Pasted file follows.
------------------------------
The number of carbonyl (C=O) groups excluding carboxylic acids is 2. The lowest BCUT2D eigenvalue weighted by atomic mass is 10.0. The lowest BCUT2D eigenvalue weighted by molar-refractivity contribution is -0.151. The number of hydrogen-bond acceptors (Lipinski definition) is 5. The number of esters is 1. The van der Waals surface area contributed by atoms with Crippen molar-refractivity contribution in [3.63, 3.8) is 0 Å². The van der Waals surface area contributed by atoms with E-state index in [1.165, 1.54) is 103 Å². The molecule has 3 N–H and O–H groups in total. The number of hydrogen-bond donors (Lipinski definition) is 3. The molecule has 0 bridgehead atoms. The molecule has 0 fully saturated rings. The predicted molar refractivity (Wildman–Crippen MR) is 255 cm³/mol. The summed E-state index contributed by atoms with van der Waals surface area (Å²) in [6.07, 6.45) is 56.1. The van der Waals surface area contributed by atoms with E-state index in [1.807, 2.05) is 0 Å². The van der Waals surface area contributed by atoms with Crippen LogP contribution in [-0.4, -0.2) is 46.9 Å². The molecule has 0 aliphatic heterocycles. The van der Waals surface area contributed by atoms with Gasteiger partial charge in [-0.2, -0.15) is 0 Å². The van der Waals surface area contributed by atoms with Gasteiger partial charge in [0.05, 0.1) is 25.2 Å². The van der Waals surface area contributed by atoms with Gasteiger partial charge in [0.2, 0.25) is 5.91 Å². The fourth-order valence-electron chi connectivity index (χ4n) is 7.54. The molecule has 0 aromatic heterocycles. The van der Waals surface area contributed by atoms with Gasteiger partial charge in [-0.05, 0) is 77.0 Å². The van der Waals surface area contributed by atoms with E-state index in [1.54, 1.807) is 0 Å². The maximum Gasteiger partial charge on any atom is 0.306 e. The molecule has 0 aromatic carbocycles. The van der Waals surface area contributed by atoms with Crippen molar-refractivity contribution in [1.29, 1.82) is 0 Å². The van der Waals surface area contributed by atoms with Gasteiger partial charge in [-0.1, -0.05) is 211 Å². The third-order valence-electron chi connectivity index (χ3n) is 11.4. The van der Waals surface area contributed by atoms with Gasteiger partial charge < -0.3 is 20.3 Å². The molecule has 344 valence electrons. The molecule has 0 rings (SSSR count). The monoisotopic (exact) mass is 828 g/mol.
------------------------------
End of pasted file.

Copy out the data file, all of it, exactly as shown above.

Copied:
The number of carbonyl (C=O) groups excluding carboxylic acids is 2. The lowest BCUT2D eigenvalue weighted by atomic mass is 10.0. The lowest BCUT2D eigenvalue weighted by molar-refractivity contribution is -0.151. The number of hydrogen-bond acceptors (Lipinski definition) is 5. The number of esters is 1. The van der Waals surface area contributed by atoms with Crippen molar-refractivity contribution in [3.63, 3.8) is 0 Å². The van der Waals surface area contributed by atoms with E-state index in [1.165, 1.54) is 103 Å². The molecule has 3 N–H and O–H groups in total. The number of hydrogen-bond donors (Lipinski definition) is 3. The molecule has 0 bridgehead atoms. The molecule has 0 fully saturated rings. The predicted molar refractivity (Wildman–Crippen MR) is 255 cm³/mol. The summed E-state index contributed by atoms with van der Waals surface area (Å²) in [6.07, 6.45) is 56.1. The van der Waals surface area contributed by atoms with E-state index in [1.807, 2.05) is 0 Å². The van der Waals surface area contributed by atoms with Crippen LogP contribution in [-0.4, -0.2) is 46.9 Å². The molecule has 0 aliphatic heterocycles. The van der Waals surface area contributed by atoms with Gasteiger partial charge in [-0.2, -0.15) is 0 Å². The van der Waals surface area contributed by atoms with Gasteiger partial charge in [0.05, 0.1) is 25.2 Å². The van der Waals surface area contributed by atoms with Gasteiger partial charge in [0.2, 0.25) is 5.91 Å². The fourth-order valence-electron chi connectivity index (χ4n) is 7.54. The molecule has 0 aromatic heterocycles. The van der Waals surface area contributed by atoms with Gasteiger partial charge in [-0.05, 0) is 77.0 Å². The van der Waals surface area contributed by atoms with E-state index in [1.54, 1.807) is 0 Å². The maximum Gasteiger partial charge on any atom is 0.306 e. The molecule has 0 aromatic carbocycles. The van der Waals surface area contributed by atoms with Crippen molar-refractivity contribution in [1.29, 1.82) is 0 Å². The van der Waals surface area contributed by atoms with Gasteiger partial charge in [-0.1, -0.05) is 211 Å². The third-order valence-electron chi connectivity index (χ3n) is 11.4. The van der Waals surface area contributed by atoms with Gasteiger partial charge < -0.3 is 20.3 Å². The molecule has 344 valence electrons. The molecule has 0 rings (SSSR count). The monoisotopic (exact) mass is 828 g/mol.